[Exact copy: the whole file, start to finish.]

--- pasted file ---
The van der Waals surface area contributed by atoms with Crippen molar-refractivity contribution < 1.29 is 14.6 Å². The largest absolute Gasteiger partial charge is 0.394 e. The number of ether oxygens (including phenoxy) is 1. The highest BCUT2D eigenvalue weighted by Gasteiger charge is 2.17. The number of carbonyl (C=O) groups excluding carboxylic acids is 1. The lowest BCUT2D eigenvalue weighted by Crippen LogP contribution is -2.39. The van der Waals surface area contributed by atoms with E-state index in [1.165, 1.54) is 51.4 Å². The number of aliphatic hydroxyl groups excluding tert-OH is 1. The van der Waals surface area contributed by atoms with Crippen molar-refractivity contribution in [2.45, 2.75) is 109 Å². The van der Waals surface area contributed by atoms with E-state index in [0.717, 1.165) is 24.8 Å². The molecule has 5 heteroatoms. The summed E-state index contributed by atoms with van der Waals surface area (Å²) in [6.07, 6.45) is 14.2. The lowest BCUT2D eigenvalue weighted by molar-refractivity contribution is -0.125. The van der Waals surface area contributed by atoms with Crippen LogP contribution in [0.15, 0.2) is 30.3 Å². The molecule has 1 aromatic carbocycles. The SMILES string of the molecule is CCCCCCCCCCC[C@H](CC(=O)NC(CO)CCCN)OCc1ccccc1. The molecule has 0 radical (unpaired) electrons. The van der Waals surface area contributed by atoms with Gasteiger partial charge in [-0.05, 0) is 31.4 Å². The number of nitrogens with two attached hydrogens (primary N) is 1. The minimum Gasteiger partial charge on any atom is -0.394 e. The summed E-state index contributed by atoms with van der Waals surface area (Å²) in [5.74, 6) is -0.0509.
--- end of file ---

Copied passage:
The van der Waals surface area contributed by atoms with Crippen molar-refractivity contribution < 1.29 is 14.6 Å². The largest absolute Gasteiger partial charge is 0.394 e. The number of ether oxygens (including phenoxy) is 1. The highest BCUT2D eigenvalue weighted by Gasteiger charge is 2.17. The number of carbonyl (C=O) groups excluding carboxylic acids is 1. The lowest BCUT2D eigenvalue weighted by Crippen LogP contribution is -2.39. The van der Waals surface area contributed by atoms with E-state index in [1.165, 1.54) is 51.4 Å². The number of aliphatic hydroxyl groups excluding tert-OH is 1. The van der Waals surface area contributed by atoms with Crippen molar-refractivity contribution in [2.45, 2.75) is 109 Å². The van der Waals surface area contributed by atoms with E-state index in [0.717, 1.165) is 24.8 Å². The molecule has 5 heteroatoms. The summed E-state index contributed by atoms with van der Waals surface area (Å²) in [6.07, 6.45) is 14.2. The lowest BCUT2D eigenvalue weighted by molar-refractivity contribution is -0.125. The van der Waals surface area contributed by atoms with Crippen LogP contribution in [0.15, 0.2) is 30.3 Å². The molecule has 1 aromatic carbocycles. The SMILES string of the molecule is CCCCCCCCCCC[C@H](CC(=O)NC(CO)CCCN)OCc1ccccc1. The molecule has 0 radical (unpaired) electrons. The van der Waals surface area contributed by atoms with Gasteiger partial charge in [-0.05, 0) is 31.4 Å². The number of nitrogens with two attached hydrogens (primary N) is 1. The minimum Gasteiger partial charge on any atom is -0.394 e. The summed E-state index contributed by atoms with van der Waals surface area (Å²) in [5.74, 6) is -0.0509.